Mainzeal quake repair staff get work

MARTA STEEMAN
Last updated 16:32 19/02/2013

Relevant offers

National News

Hair stencilling has got to be the prettiest new hair trend Christchurch school faces eight month delay on repairs to leaky buildings State of Origin 2016: Tana Umaga visits NSW Blues' secret training session Giant alligator roams around Florida golf course Tai Wynyard aims high with college career to tip-off after 3x3 world champs Watch: Courtney McGregor on her life as a gymnast ahead of the Rio Olympics Watch: Which milk tastes best? Soy, almond, rice, oat or good old dairy Is there a mouse in the house? Here's what to do NZ's Steven Adams hungry for success as OKC Thunder face their destiny in Oakland

Mainzeal staff working for a joint venture managing Canterbury earthquake repairs got good news today - most have been offered jobs by the other half of the entity.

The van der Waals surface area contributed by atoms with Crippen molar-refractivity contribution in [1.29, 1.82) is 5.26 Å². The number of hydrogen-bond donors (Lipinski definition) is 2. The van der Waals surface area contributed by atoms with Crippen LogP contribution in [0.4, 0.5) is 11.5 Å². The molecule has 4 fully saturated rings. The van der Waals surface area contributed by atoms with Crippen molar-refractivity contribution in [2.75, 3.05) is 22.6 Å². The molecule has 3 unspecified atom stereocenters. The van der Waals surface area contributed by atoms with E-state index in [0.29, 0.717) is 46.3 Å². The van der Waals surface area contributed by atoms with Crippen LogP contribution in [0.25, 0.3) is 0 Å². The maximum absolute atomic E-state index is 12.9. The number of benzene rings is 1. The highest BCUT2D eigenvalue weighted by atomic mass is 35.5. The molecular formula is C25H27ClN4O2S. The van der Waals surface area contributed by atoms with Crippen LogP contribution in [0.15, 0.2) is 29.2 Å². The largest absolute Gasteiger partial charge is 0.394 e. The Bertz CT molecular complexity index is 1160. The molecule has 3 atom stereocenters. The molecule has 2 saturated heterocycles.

Global engineering and consultancy firm MWH said it would employ 86 Mainzeal staff in Christchurch that had been seconded to the joint venture.

Mainzeal was placed in receivership on Waitangi Day after being unable to front with a $1.8m payment to a lender.

Only a few Mainzeal staff were not offered jobs today, although MWH declined to reveal how many.

MWH was also buying the other half of the MWH Mainzeal venture from the receivers, and changing the name to MWH Recovery.

MWH Recovery Programme manager Chris Pile would not disclose how much they paid for the 50 per cent share of the venture but did say it was a "seven figure sum", meaning it was under $10 million.

The entity has about 200 staff in all.

Pile said the repair and rebuild of dwellings of residential customers of Vero, AA Insurance and SIS Insurance had hardly been affected by Mainzeal's receivership because Mainzeal was not doing the residential repair work itself.

However, Mainzeal did have a handful of construction contracts for earthquake repairs and rebuilds for commercial properties.

MWH had been figuring how to get those converted into new contracts.

Less than five were in construction at time of receivership, a number had been completed and some were in the scope to consenting stage and could be easily assigned to another contractor.

"Overall the impact of the receivership on our insurance clients has been very, very insignificant," Pile said.

Ad Feedback

- The Press

Special offers

Featured Promotions

Sponsored Content